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Throwing Down the Gauntlet (rant)

  • l

I'm mostly a quiet and reserved person. But my hackles are up after reading post after post from people spending exorbitant amounts of money on mediocre food, and being happy with this. Maybe it's because I'm a former restaurant employee, working both in kitchens and the floor. But, if I'm going to pay over $100 for two (without drinks)it better be a damn good meal; something I would rave about, and something I couldn't do with a little time in the kitchen trolling through my fridge. And very often it's not the case. Maybe it's generational (never thought I'd ever say that!) or my inflated food ego or money just not being worth what it used to, but almost every time I go to a recommended restaurant I walk away disappointed. I admit I'm not a fan of french cuisine (I lived there and it's more verbiage than substance, good bread though. Take away the butter and wine and they are in big trouble). I'm usually happier with simple places, ethnic places that do their best with limited resourses.
Anyway, sorry for the long rant, it's probably indigestion, but I just think we should all have higher standards and demand more (and pay less) from these mediocre establishments. Peace - Out

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  1. Maybe I'm not reading enough threads, but I rarely, if ever, see a post where someone is happy after spending a boatload of cash for mediocre food.

    1. i appreciate what you're saying. while i would note that tastes are different--what you find mediocre might be amazing to others, i have been disappointed to find that much of the discussion here focuses on the most high-end places, rather than the (often) cheap and interesting gems that this site was originally created to celebrate.

      2 Replies
        1. re: kristen

          Amen to that. There also seems to be an operative rule that the more expensive a place is, the longer the post will be, and the less likely will the review involve the use of one's critical faculties. Everyone who goes to The French Laundry seems to be under the impression that no one else has ever been there, and serves up a long, adoring paean to the same dishes that have been described a hundred times already.

          Link: http://www.eatingchinese.org/phpbb/

        2. Have to agree with the French thing, good bread. There was an article in either the nytimes or latimes a little while back about how similar the menus are at all the high-end places and why they all taste alike. Part of it is that they all use the same suppliers. They may use a higher grade of supplier, but they're the same suppliers. Another is that customers demand the same food through their ordering patterns. If tuna tartar is hot, then fighting it just loses you revenue. And of course, most of the chefs have all been trained in the same techniques.

          My personal experience bears this out. And it seems the more expensive the food, the more likely it is to hold true. Besides small ethnic places (and that includes a greasy spoon or a que shack, American is ethnic) I have found mid-range fancy to sometimes have a hidden gem or two. While most of their menu will hold true to the above, they may have one dish, technique, sauce, etc... that is performed to perfection. That is what I mainly scan the nice restaurant review posts for. Though I'm not sure I've ever found one here, it is usually dumb luck or a local with knowledge that leads me their.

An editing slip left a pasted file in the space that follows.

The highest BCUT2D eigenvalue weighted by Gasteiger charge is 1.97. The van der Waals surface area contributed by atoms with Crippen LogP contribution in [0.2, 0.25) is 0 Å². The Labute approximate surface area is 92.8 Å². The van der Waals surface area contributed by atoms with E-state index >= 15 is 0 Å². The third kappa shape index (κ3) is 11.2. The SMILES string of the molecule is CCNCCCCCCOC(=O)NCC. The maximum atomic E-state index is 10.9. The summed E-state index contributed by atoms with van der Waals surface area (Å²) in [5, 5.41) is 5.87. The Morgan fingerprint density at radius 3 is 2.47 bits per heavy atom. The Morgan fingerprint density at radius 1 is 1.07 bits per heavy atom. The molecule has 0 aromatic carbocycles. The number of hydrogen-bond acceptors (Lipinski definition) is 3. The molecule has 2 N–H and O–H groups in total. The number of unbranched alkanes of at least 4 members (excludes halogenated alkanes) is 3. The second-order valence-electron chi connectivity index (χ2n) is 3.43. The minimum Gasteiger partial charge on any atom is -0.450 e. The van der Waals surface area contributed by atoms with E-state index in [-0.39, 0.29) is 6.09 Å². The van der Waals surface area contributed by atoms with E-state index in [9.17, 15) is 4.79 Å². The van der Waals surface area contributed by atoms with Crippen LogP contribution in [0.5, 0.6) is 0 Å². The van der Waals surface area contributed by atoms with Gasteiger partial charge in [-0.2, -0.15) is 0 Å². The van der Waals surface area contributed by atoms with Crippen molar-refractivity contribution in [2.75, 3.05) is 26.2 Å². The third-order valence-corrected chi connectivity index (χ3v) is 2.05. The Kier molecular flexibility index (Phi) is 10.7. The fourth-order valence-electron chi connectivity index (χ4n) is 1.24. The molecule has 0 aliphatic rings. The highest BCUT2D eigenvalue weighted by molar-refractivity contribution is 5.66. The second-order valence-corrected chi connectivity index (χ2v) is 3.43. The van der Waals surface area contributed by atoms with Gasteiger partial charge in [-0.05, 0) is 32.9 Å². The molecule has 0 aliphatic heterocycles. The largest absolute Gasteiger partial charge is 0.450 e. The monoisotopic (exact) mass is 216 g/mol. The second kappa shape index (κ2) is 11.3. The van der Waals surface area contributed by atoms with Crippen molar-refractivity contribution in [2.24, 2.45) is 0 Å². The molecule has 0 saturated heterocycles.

1. I read a post not too long ago where someone complained that another poster had used the term "yummy" in describing a restaurant's food. I can't imagine why this is offensive because sometimes food is just plain YUMMY with no need for fancy adjectives!

            6 Replies
            1. re: Becky

              I think the point was that if it is the only descriptor used continously for each restaurant that one posts about without some indication of why is was "yummy", it is meaningless unless you are privy to that person's likes and dislikes.

              1. re: PolarBear

                Exactly right. I was going to post on this myself but you've summed it up much more succinctly.

                "Amazing" is thrown around in the same way. If a poster tells us *why* it's good we can then decide if a dish appeals to us. Tell us more about the food.

                1. re: Bob Martinez

                  "Yummy" is annoying and not informative but it is better than "yum," the noun; as in " full of yum " or "lots of yum."

                  1. re: Karl

                    A suggestion? Give an example. It might be more helpful to explain exactly what you find to be more informative rather than calling a person's word choice 'annoying'. That would lead many to immediately be defensive and perhaps disregard what you are saying - even if it has merit. Perhaps some of us don't have the extensive vocabulary or experience with posting details like you do: so show us what you mean, please (without the judgement)?

                2. re: PolarBear

                  While we're at it, can we put a moratorium (appropriate word) on the expression "to-die-for." Along with being a cliche and fairly meaningless, I also find it to be a somewhat offensive hyperbole. Whenever I hear it, I envision a huge mouse trap with a "to-die-for" chocolate eclair sitting on the spring, awaiting . . .

                3. re: Becky

                  Not the first time this has been discussed. See the link below

                  Mea Culpa.

                  Link: http://www.chowhound.com/topics/show/...

                4. "Take away the butter and wine and they [the French] are in big trouble."

                  Take away butter and wine and we're all in big trouble, as far as I'm concerned.

                  1 Reply